6. Increasing the depth and width of millipost penetration will increase drug loading but may compromise the gastric mucosa and increase perforation risk.

      Making the millipost longer or wider could make this SOMA more dangerous. The gastric mucosa, or stomach tissue is only 16 mm thick, so making a longer needle could allow for more drug to be stored, but it could cause damage to the stomach and could even lead the stomach to become perforated, which can lead to a deadly infection.

    7. D. M. Bass, M. Prevo, D. S. Waxman, Drug Saf. 25, 1021–1033 (2002).

      This paper found that extended release devices, like the one described in this paper, add therapeutic and convenience benefits, without adding any risks.

    8. G. Domokos, P. L. Várkonyi, Proc. Biol. Sci. 275, 11–17 (2008).

      This paper gave the authors the idea for the Leopard Tortoise shell shape to design this pill.

    9. G. Traverso et al., J. Pharm. Sci. 104, 362–367 (2015).

      This paper showed the authors that microneedles increase bioavailability of a drug and can be safely excreted by the body as seen using a swine model.

    10. L. Bolondi et al., Gastroenterology 89, 752–759 (1985).

      This paper showed the authors that direct injection into the stomach lining leads to a more predictable delivery rate when compared to a small intestine injection.

    11. I. P. Vazharov, J. IMAB 18, 273–275 (2012).

      This source showed that there were few injuries after multiple upper endoscopies, which are much more invasive. This was another source that showed the authors that injecting insulin into the GI tract is a safe way to deliver insulin, since it is less invasive than an upper endoscopy.

    12. D. K. Podolsky, J. Gastroenterol. 32, 122–126 (1997).

      This source explains that the mucosal surface in the GI tract is quick healing, giving the authors a good place to inject insulin without causing damage to the GI tract.

    13. T. A. S. Aguirre et al., Adv. Drug Deliv. Rev. 106, 223–241 (2016).

      This source shows that the bioavailability for even the most advanced drugs when taken orally is usually only 1-2%, meaning that very little drug is actually usable by the body, when a pill is taken orally. This led to the authors designing a pill that directly administered insulin directly into the GI tract.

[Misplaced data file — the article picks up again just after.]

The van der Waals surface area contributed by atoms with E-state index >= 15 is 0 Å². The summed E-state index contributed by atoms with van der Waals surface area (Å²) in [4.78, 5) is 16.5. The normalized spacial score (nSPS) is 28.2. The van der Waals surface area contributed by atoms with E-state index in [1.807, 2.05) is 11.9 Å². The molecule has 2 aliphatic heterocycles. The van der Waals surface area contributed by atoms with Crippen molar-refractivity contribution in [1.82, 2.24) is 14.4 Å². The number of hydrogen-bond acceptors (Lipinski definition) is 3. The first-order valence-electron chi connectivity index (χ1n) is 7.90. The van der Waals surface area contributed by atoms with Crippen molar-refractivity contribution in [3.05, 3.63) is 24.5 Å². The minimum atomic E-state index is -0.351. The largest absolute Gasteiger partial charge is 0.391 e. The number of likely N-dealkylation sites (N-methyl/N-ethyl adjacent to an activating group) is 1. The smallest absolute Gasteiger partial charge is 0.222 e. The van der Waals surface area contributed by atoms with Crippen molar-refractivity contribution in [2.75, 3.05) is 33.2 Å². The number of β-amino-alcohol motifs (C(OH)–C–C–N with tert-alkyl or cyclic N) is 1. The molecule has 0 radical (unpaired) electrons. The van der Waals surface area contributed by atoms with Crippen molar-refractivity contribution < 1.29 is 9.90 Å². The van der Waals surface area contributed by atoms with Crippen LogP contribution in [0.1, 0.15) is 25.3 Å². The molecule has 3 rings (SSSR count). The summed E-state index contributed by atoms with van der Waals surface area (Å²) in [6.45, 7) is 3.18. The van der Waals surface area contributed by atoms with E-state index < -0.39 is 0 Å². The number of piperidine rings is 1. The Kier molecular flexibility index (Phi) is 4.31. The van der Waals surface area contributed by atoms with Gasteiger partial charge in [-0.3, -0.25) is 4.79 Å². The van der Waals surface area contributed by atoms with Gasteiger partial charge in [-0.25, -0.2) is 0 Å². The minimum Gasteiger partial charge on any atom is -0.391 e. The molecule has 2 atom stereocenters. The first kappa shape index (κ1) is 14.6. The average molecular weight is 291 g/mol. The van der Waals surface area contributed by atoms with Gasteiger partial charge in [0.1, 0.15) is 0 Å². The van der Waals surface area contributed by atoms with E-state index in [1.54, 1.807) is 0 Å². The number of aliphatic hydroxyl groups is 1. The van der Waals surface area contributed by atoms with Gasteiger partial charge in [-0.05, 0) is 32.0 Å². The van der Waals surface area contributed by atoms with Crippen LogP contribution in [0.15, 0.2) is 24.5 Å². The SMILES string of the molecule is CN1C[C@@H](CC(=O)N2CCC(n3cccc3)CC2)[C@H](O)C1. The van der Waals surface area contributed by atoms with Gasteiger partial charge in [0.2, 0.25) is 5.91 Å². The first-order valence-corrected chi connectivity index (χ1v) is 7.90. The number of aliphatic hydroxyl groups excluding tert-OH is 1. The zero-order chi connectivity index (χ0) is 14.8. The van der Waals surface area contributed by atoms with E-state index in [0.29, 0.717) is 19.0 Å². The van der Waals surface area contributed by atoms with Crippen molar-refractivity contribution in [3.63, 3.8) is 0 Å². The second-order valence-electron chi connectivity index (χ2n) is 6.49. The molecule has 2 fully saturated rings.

14. E. Moroz, S. Matoori, J.-C. Leroux, Adv. Drug Deliv. Rev. 101, 108–121 (2016).

      This study was important to the authors to find proper coatings for successful treatments of diabetes via the GI tract.

    15. M. J. Calvert, R. J. McManus, N. Freemantle, Br. J. Gen. Pract. 57, 455–460 (2007).

      This study explained that optimized treatment for Type II diabetes is delayed by, on average, 7.7 years. This meant that people with Type II diabetes were not well monitored or treated.

    16. Diabetes Control and Complications Trial Research Group, N. Engl. J. Med. 329, 977–986 (1993).

      This paper found that intense regular treatments of diabetes led to a decreased rate of progression to diabetic retinopathy (a disease of the eye caused by diabetes).

    17. L. Fallowfield et al., Ann. Oncol. 17, 205–210 (2006).

      This source describes the preference of people taking injections or tablets. The authors of that paper found that people preferred tablets over injections. This led the authors of this paper to design a tablet to treat diabetes as an alternative to insulin injections.

    18. The SOMA provides a way to deliver insulin orally and could potentially be used to administer other APIs.